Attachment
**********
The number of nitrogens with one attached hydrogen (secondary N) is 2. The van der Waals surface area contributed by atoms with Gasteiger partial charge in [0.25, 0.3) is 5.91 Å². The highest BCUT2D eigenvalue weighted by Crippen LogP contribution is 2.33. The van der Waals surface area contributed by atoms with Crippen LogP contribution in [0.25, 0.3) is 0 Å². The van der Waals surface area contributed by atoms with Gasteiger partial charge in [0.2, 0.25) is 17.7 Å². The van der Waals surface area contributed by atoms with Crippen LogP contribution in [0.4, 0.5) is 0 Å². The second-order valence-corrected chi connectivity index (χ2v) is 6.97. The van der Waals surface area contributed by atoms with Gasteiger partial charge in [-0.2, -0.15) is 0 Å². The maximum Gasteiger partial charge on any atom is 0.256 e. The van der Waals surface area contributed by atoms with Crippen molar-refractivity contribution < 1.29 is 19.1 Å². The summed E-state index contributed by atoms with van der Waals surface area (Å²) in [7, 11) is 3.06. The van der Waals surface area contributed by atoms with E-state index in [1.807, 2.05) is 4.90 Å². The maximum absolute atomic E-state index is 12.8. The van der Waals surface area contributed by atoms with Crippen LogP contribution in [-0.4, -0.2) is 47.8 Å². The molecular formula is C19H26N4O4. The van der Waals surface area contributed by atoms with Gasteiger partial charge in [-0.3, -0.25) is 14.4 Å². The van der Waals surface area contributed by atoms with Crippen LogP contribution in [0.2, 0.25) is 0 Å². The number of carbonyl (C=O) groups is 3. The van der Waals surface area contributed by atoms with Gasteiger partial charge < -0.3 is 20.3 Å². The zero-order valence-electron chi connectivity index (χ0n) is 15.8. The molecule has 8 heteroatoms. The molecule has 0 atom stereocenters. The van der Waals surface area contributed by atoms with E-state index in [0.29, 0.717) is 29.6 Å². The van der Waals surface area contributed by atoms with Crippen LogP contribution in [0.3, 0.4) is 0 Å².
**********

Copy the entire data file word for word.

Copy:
The number of nitrogens with one attached hydrogen (secondary N) is 2. The van der Waals surface area contributed by atoms with Gasteiger partial charge in [0.25, 0.3) is 5.91 Å². The highest BCUT2D eigenvalue weighted by Crippen LogP contribution is 2.33. The van der Waals surface area contributed by atoms with Crippen LogP contribution in [0.25, 0.3) is 0 Å². The van der Waals surface area contributed by atoms with Gasteiger partial charge in [0.2, 0.25) is 17.7 Å². The van der Waals surface area contributed by atoms with Crippen LogP contribution in [0.4, 0.5) is 0 Å². The second-order valence-corrected chi connectivity index (χ2v) is 6.97. The van der Waals surface area contributed by atoms with Gasteiger partial charge in [-0.2, -0.15) is 0 Å². The maximum Gasteiger partial charge on any atom is 0.256 e. The van der Waals surface area contributed by atoms with Crippen molar-refractivity contribution < 1.29 is 19.1 Å². The summed E-state index contributed by atoms with van der Waals surface area (Å²) in [7, 11) is 3.06. The van der Waals surface area contributed by atoms with E-state index in [1.807, 2.05) is 4.90 Å². The maximum absolute atomic E-state index is 12.8. The van der Waals surface area contributed by atoms with Crippen LogP contribution in [-0.4, -0.2) is 47.8 Å². The molecular formula is C19H26N4O4. The van der Waals surface area contributed by atoms with Gasteiger partial charge in [-0.3, -0.25) is 14.4 Å². The van der Waals surface area contributed by atoms with Crippen LogP contribution in [0.2, 0.25) is 0 Å². The number of carbonyl (C=O) groups is 3. The van der Waals surface area contributed by atoms with Gasteiger partial charge < -0.3 is 20.3 Å². The zero-order valence-electron chi connectivity index (χ0n) is 15.8. The molecule has 8 heteroatoms. The molecule has 0 atom stereocenters. The van der Waals surface area contributed by atoms with E-state index in [0.29, 0.717) is 29.6 Å². The van der Waals surface area contributed by atoms with Crippen LogP contribution in [0.3, 0.4) is 0 Å².